Ill people in this outbreak were infected with E. coli bacteria with the same DNA fingerprint as the E. coli strain isolated from ill people in a 2017 outbreak linked to leafy greens in the United States and to romaine lettuce in Canada.
Officials were uncertain of the source of the tainted lettuce. Romaine lettuce is displayed at a grocery store on May 2, 2018 in San Anselmo, California.
The CDC has reported that there has been a new outbreak of cases of E. coli tied to romaine lettuce.
Sheila Lowrie, a spokeswoman for the Kansas grocer says "romaine lettuce and products containing romaine are being removed from sale as soon as possible until further notice". One of the hospitalized people developed hemolytic uremic syndrome, a potentially life-threatening formof kidney failure.
Flashback: Earlier this year, an outbreak of romaine lettuce lasted for four months from March to June, according to Vox. Those who have any type of romaine lettuce in the fridge - including whole heads, romaine hearts, boxes of romaine or salad mixes with romaine - are asked to throw it away, even if some of it was eaten without leading to illness.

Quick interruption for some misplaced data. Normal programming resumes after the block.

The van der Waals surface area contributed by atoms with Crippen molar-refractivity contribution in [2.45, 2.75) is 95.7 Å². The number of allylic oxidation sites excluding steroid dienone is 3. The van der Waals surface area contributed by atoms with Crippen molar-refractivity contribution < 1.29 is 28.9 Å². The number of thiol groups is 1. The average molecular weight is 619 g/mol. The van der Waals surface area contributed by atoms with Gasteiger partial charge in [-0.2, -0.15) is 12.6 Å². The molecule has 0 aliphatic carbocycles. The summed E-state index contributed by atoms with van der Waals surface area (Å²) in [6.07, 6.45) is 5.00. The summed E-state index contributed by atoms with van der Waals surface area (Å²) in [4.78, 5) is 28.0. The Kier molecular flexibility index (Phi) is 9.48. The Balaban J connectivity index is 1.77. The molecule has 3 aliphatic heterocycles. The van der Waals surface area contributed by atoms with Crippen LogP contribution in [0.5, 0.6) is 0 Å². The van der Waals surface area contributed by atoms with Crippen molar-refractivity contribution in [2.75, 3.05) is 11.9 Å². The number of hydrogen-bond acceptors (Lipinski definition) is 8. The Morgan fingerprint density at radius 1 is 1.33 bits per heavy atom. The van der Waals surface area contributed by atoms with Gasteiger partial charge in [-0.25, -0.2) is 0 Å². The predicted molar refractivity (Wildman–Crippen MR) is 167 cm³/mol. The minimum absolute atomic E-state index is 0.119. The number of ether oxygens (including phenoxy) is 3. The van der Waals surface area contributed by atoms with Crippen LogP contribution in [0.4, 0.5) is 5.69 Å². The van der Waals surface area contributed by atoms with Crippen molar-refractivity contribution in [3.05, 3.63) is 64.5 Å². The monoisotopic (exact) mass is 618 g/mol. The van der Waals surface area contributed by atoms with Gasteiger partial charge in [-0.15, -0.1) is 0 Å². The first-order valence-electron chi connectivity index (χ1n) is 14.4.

The Public Health Agency of Canada, which is investigating 18 of the E. coli cases, directed its romaine lettuce alert at consumers in Ontario and Quebec.
No deaths have been reported, but 13 of the people who became sick in the U.S. were hospitalized.
Lowrie says consumers may return romaine lettuce or items that contain it for a full refund.
Foodborne illness hits one in six Americans every year, the CDC says, estimating that 48 million people get sick due to one or another of 31 pathogens.
Report your illness to the health department. As with past outbreaks, the CDC will publish other future advisories with additional information when it becomes available.